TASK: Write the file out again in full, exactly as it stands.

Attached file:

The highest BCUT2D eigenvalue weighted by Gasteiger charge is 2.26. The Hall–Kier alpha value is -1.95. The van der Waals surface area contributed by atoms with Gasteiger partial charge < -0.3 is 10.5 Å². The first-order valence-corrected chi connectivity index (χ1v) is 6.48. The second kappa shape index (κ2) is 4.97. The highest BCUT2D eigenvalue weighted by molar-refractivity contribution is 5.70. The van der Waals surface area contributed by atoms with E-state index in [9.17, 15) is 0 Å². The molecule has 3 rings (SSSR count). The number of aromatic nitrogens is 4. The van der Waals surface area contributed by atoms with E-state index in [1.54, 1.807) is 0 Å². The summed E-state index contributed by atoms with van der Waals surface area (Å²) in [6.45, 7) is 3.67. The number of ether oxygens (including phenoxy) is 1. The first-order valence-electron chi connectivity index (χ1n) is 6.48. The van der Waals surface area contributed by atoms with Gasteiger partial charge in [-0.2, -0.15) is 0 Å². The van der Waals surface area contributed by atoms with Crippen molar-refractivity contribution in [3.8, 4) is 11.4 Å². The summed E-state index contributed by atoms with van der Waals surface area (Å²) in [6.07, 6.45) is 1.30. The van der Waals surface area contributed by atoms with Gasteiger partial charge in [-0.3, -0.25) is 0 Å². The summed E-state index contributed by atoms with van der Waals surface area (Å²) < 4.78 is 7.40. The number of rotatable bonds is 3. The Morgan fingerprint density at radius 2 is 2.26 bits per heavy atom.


The highest BCUT2D eigenvalue weighted by Gasteiger charge is 2.26. The Hall–Kier alpha value is -1.95. The van der Waals surface area contributed by atoms with Gasteiger partial charge < -0.3 is 10.5 Å². The first-order valence-corrected chi connectivity index (χ1v) is 6.48. The second kappa shape index (κ2) is 4.97. The highest BCUT2D eigenvalue weighted by molar-refractivity contribution is 5.70. The van der Waals surface area contributed by atoms with E-state index in [9.17, 15) is 0 Å². The molecule has 3 rings (SSSR count). The number of aromatic nitrogens is 4. The van der Waals surface area contributed by atoms with E-state index in [1.54, 1.807) is 0 Å². The summed E-state index contributed by atoms with van der Waals surface area (Å²) in [6.45, 7) is 3.67. The number of ether oxygens (including phenoxy) is 1. The first-order valence-electron chi connectivity index (χ1n) is 6.48. The van der Waals surface area contributed by atoms with Gasteiger partial charge in [-0.2, -0.15) is 0 Å². The van der Waals surface area contributed by atoms with Crippen molar-refractivity contribution in [3.8, 4) is 11.4 Å². The summed E-state index contributed by atoms with van der Waals surface area (Å²) in [6.07, 6.45) is 1.30. The van der Waals surface area contributed by atoms with Gasteiger partial charge in [-0.3, -0.25) is 0 Å². The summed E-state index contributed by atoms with van der Waals surface area (Å²) < 4.78 is 7.40. The number of rotatable bonds is 3. The Morgan fingerprint density at radius 2 is 2.26 bits per heavy atom.